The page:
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Olivier Janin's curator insight, July 6, 2015 10:02 AM

A great perspective description of what could be the Future of Medicine. Between Psychoneuroimmunology and disruptive bio-hacking opportunities based on critical research results (like the recent discovery of functional lymphatic vessles in the brain),  and more defensive historical Medicine and the next wave of Big Pharma.


read also Business Insider article :  There may be a way to 'turn off' chronic diseases with electricity — and it could be the future of medicine

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Develop Compassion Before Medical School

Develop Compassion Before Medical School | Career Interests: Medicine | Scoop.it
It’s definitely possible to become a doctor without being compassionate, but the question is should you? If you are thinking about becoming a doctor, do your best to develop compassion before medical school.

 

Can someone become a doctor without being compassionate? It’s definitely possible.

 

Thousands of people apply and matriculate to medical school every year and not every single one of those applicants is truly compassionate.

 

You may know this to be true first hand. Maybe you’ve had an experience with a physician whom showed you little to no compassion. If you have had such an experience, you know how terrible it is.

 

 by  Edward Chang


Via Edwin Rutsch, Jocelyn Stoller
Sophia Nguyen's insight:

It's not a great experience to visit a physician with no compassion. This is something that a doctor definitely needs to have to really be a good doctor that patients want to see.

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Compassionate doctors: Medical schools offering courses to help future doctors develop more humane approaches to dealing with patients.

"Most medical schools now recognize the responsibility to train compassionate doctors," said Dr. James Woodruff, associate dean of students at University of Chicago's Pritzker School of Medicine. "There's a sense that society is not satisfied with doctors who just make good clinical decisions, but with those who put their patients first and treat them with empathy, clarity and sensitivity to cultural diversity."

 

And to teach that, many medical schools are turning to the traditional arts and humanities. Based on studies that show reflective writing will help doctors become more mindful practitioners and better diagnosticians, creative writing, for instance, is becoming a growing part of medical curricula, like the University of Chicago's, as well as a medical genre in its own right.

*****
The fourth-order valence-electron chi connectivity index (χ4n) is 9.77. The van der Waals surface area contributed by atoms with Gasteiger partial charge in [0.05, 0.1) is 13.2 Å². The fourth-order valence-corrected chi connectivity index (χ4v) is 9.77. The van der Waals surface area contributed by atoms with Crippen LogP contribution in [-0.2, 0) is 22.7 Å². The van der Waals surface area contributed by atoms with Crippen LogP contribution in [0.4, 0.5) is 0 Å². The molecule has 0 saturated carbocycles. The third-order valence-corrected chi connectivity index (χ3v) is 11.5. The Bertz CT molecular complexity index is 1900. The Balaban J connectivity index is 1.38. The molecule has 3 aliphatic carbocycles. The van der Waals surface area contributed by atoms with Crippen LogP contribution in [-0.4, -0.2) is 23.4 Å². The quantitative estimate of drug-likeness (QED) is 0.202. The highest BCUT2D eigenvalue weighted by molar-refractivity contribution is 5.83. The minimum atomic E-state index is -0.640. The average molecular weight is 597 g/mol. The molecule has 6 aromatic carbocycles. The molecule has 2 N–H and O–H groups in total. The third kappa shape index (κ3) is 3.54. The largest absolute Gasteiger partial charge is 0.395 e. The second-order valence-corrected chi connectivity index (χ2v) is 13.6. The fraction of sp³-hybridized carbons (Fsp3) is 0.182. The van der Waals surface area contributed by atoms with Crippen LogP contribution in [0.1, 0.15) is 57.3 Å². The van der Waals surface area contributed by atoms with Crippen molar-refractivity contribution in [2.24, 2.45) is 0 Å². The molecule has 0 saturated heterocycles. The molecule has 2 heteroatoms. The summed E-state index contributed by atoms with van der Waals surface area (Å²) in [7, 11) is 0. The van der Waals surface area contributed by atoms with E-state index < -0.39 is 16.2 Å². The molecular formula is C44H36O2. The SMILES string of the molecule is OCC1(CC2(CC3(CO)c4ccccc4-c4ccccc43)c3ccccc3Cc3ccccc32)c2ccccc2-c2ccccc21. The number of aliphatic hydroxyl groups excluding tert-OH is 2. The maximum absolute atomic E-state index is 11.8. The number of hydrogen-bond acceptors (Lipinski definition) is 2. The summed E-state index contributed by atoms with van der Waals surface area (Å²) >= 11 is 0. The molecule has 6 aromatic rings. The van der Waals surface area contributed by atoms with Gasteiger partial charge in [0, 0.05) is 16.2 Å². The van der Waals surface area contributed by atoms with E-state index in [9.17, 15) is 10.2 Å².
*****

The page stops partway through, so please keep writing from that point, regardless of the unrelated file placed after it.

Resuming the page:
By Lisa Pevtzow,


Via Edwin Rutsch
Sophia Nguyen's insight:

I think it's important to not only be good at science and math but also in the arts and humanities. I personally really enjoy social studies and history when I'm not doing science & math at school.

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Medical school fees to rise by 40% for 3 years

Medical school fees to rise by 40% for 3 years | Career Interests: Medicine | Scoop.it

The fee burden on medical students has increased as the Fee Regulatory Committee for Gujarat's selffinanced medical institutes has announced the fee structures for most of the colleges offering medical and dental courses.

According to the new fee structures that are fixed for different SFIs for three years -2015-16 to 2017-18 --fresh students in the general category will have to deal with an increase between 10% and 40%, whereas students under the NRI and management quotas will be burdened by fee hikes between 25% and 50%.


Via In-Gujarat.Info
Sophia Nguyen's insight:

This is relevent because I will be affected by the rising costs of medical school and will need to find scholarships, grants or take out student loans to pay for schooling.

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The CRISPR craze: genome editing technologies poised to revolutionize medicine and industry

The CRISPR craze: genome editing technologies poised to revolutionize medicine and industry | Career Interests: Medicine | Scoop.it

CRISPR/Cas systems for genome editing have revolutionized biological research over the past three years, and their ability to make targeted changes in DNA sequences in living cells with relative ease and affordability is now being applied to clinical medicine and will have a significant impact on advances in drug and other therapies, agriculture, and food products.


Via Integrated DNA Technologies
Sophia Nguyen's insight: